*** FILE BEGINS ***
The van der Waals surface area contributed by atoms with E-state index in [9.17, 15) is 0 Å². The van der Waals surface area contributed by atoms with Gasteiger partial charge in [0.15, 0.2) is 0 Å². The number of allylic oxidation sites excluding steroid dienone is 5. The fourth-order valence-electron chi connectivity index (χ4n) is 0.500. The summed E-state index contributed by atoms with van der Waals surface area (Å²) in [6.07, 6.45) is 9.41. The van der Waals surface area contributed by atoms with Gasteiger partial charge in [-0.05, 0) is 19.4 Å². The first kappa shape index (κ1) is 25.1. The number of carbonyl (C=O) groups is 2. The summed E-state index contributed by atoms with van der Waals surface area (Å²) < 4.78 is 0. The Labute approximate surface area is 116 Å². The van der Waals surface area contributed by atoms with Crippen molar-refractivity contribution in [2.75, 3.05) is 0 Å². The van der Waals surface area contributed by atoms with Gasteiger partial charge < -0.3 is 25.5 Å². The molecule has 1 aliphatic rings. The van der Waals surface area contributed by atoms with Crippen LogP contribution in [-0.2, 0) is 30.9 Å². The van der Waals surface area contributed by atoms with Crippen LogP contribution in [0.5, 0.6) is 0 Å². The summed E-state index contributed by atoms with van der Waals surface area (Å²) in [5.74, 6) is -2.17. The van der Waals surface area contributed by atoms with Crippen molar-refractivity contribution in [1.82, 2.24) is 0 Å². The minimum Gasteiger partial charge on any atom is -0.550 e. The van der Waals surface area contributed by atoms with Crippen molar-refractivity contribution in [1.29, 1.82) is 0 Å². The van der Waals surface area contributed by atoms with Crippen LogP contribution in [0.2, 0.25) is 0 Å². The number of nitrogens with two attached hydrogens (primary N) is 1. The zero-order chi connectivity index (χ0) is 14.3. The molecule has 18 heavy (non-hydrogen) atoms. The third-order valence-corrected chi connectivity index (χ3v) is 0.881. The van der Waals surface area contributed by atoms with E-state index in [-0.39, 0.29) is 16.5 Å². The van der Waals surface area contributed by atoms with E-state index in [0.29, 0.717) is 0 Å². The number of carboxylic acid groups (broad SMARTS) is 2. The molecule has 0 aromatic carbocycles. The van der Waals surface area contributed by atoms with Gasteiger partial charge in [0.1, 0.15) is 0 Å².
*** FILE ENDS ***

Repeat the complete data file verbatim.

The van der Waals surface area contributed by atoms with E-state index in [9.17, 15) is 0 Å². The van der Waals surface area contributed by atoms with Gasteiger partial charge in [0.15, 0.2) is 0 Å². The number of allylic oxidation sites excluding steroid dienone is 5. The fourth-order valence-electron chi connectivity index (χ4n) is 0.500. The summed E-state index contributed by atoms with van der Waals surface area (Å²) in [6.07, 6.45) is 9.41. The van der Waals surface area contributed by atoms with Gasteiger partial charge in [-0.05, 0) is 19.4 Å². The first kappa shape index (κ1) is 25.1. The number of carbonyl (C=O) groups is 2. The summed E-state index contributed by atoms with van der Waals surface area (Å²) < 4.78 is 0. The Labute approximate surface area is 116 Å². The van der Waals surface area contributed by atoms with Crippen molar-refractivity contribution in [2.75, 3.05) is 0 Å². The van der Waals surface area contributed by atoms with Gasteiger partial charge < -0.3 is 25.5 Å². The molecule has 1 aliphatic rings. The van der Waals surface area contributed by atoms with Crippen LogP contribution in [-0.2, 0) is 30.9 Å². The van der Waals surface area contributed by atoms with Crippen LogP contribution in [0.5, 0.6) is 0 Å². The summed E-state index contributed by atoms with van der Waals surface area (Å²) in [5.74, 6) is -2.17. The van der Waals surface area contributed by atoms with Crippen molar-refractivity contribution in [1.82, 2.24) is 0 Å². The minimum Gasteiger partial charge on any atom is -0.550 e. The van der Waals surface area contributed by atoms with Crippen molar-refractivity contribution in [1.29, 1.82) is 0 Å². The van der Waals surface area contributed by atoms with Crippen LogP contribution in [0.2, 0.25) is 0 Å². The number of nitrogens with two attached hydrogens (primary N) is 1. The zero-order chi connectivity index (χ0) is 14.3. The molecule has 18 heavy (non-hydrogen) atoms. The third-order valence-corrected chi connectivity index (χ3v) is 0.881. The van der Waals surface area contributed by atoms with E-state index in [-0.39, 0.29) is 16.5 Å². The van der Waals surface area contributed by atoms with E-state index in [0.29, 0.717) is 0 Å². The number of carboxylic acid groups (broad SMARTS) is 2. The molecule has 0 aromatic carbocycles. The van der Waals surface area contributed by atoms with Gasteiger partial charge in [0.1, 0.15) is 0 Å².